As the Indians stumble towards the end of what’s been an incredibly disappointing season, one of the biggest questions facing the team is the status of Tribe manager Manny Acta. Though the organization hasn’t given any public indication that his job in jeopardy, Cleveland’s second midsummer collapse in as many seasons (among other reasons) has fueled rampant speculation that Acta will be dismissed at the end of the season.
In this edition of the Weekly Wroundtable, we asked our panelists: Should the Indians fire Manny Acta? Joining us this week are guest contributors TD from WaitingForNextYear and Andrew Zajac from Indians Prospect Insider.
TD: Lets see. He was told Grady Sizemore would be his big free agent option for the outfield. He was told Travis Hafner would be his DH. He was told that Jack Hannahan and Casey Kotchman would be his corner infielders, knowing that neither of them are hitters. His rotation completely failed him. He was given a bullpen with exactly three guys he could count on. The one prospect he hoped to have as a mid-season reinforcement, Lonnie Chisenhall, broke his forearm before he had a chance to get going. He has nothing but 4A guys in Columbus and Akron.
So how in the heck can all of this mess possibly be Manny Acta’s fault?
The fact that he had this team over .500 and in it until the end of July collapse is truly amazing. This team does not have a lot of talent and the starting pitching is a mess. So does Acta deserve to be fired for that?
I am a fan of his. I think he gets it. His players all love him and I think he is a great guy. Then again, this team has looked awful for the last two months. I don’t think he deserves to be fired, but I think he will be. But if you fire Acta, then Antonetti needs to go as well. He picked the groceries.
Andrew Zajac: Coming into the 2012 season, the Cleveland Indians had somewhat high expectations as the next few years were our window to contend. In the early going, things went according to plan and the Indians were in first place. Suddenly, the rug was pulled out from under us and we find ourselves in the basement.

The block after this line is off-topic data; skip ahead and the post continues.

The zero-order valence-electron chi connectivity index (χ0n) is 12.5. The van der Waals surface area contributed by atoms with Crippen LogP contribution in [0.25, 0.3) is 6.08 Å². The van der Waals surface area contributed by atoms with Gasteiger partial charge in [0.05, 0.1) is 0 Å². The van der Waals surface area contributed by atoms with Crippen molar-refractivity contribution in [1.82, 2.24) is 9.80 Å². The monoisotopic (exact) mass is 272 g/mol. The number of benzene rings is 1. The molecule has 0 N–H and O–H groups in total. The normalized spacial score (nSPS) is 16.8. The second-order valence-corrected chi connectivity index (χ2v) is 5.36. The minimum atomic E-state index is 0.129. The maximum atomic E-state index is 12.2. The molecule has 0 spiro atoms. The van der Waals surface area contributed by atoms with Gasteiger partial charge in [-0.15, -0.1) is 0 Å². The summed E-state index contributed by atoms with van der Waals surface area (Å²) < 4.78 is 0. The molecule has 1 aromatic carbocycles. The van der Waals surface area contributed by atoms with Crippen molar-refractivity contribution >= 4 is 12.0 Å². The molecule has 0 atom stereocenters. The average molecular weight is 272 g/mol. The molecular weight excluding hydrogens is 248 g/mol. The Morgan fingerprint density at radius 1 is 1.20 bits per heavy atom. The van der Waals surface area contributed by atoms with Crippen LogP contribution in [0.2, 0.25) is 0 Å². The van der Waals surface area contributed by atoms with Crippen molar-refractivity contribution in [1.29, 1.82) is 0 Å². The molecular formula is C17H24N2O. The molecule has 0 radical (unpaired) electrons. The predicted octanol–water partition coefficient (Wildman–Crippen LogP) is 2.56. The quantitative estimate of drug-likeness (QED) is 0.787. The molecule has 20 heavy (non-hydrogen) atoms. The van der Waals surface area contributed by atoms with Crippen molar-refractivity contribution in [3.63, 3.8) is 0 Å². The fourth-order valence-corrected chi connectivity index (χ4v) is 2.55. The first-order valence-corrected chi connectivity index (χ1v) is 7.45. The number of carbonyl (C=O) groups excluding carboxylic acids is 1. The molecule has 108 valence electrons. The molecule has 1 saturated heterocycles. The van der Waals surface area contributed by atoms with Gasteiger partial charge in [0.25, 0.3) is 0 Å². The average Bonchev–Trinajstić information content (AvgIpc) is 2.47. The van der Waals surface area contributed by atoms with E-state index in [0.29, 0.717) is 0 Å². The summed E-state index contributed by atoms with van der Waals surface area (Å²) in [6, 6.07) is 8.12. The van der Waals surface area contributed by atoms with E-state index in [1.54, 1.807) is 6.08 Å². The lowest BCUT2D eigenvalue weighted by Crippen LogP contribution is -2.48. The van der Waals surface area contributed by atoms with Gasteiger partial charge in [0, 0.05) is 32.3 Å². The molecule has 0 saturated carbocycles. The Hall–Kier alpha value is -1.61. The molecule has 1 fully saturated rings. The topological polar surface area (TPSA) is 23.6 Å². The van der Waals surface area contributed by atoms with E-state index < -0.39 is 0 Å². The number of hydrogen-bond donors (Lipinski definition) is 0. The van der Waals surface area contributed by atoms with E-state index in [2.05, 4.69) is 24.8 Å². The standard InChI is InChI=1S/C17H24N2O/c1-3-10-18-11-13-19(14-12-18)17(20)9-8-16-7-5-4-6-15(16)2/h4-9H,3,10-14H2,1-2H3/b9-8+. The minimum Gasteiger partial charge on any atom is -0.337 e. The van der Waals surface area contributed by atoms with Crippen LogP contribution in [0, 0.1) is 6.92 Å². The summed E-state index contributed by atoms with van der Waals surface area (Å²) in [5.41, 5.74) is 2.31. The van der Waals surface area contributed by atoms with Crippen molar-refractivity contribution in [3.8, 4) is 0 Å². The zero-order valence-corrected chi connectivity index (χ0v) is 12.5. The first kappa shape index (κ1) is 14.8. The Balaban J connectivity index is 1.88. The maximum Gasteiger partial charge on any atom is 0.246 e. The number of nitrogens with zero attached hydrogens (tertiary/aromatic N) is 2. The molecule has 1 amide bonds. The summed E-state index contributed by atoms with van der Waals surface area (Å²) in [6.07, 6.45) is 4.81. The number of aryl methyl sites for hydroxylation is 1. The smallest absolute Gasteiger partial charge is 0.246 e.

On one hand, the injuries played a substantial role in this team’s struggles. Also, the talent level probably wasn’t as good as we hoped. After we failed to make any moves at the deadline, we got to see what this team was really made out of. Obviously, it hasn’t been pretty. So I do blame the current roster, as well as the front office for the disappointing season.
On the other hand, it’s clear that players have quit on this team and I believe it’s also somewhat clear that Manny Acta has as well. Acta by no means is a bad manager. However, I don’t find him to be an elite manager who can carry this team to the promise land. That being said, if we can persuade a guy like Terry Francona to manage this team and the front office feels confident they can do so, then fire Manny Acta. Just don’t fire him to fire him and replace him with another unproven manager.
Lewie Pollis: Considering a five-at-bat sample size sufficient for judging whether Mitch Moreland can hit Joe Smith. Letting the just-recalled Matt LaPorta sit on the bench for a week without giving him a single at-bat. Considering Jose Lopez to be one of his best hitters. Just last night, putting Vinny Rottino in the leadoff spot. This is just a small sampling from the season-long story of why Manny Acta should be relieved of his duties.
Let me be clear: None of those things made have made that big of a difference in the scheme of things, nor is making a few bad decisions sufficient grounds for dismissal. The problem is that a number of the choices Acta has made this season have no legitimate explanation. At the risk of sounding strident, there is no reasonable argument to be made that, say, Jose Lopez is a better hitter than Shelley Duncan, or that a five-at-bat sample has any predictive power for anything. It’s not that he’s made some questionable decisions, it’s that he’s made a number of straight-up irrational decisions.
I don’t expect a manager to be perfect, I don’t expect him to be infallible, and I don’t expect to like all the decisions he makes. But a commitment to rational decision-making should be a basic prerequisite for any MLB manager, and based on what we’ve seen from him this year Acta doesn’t meet that standard. (You can read my full argument here.)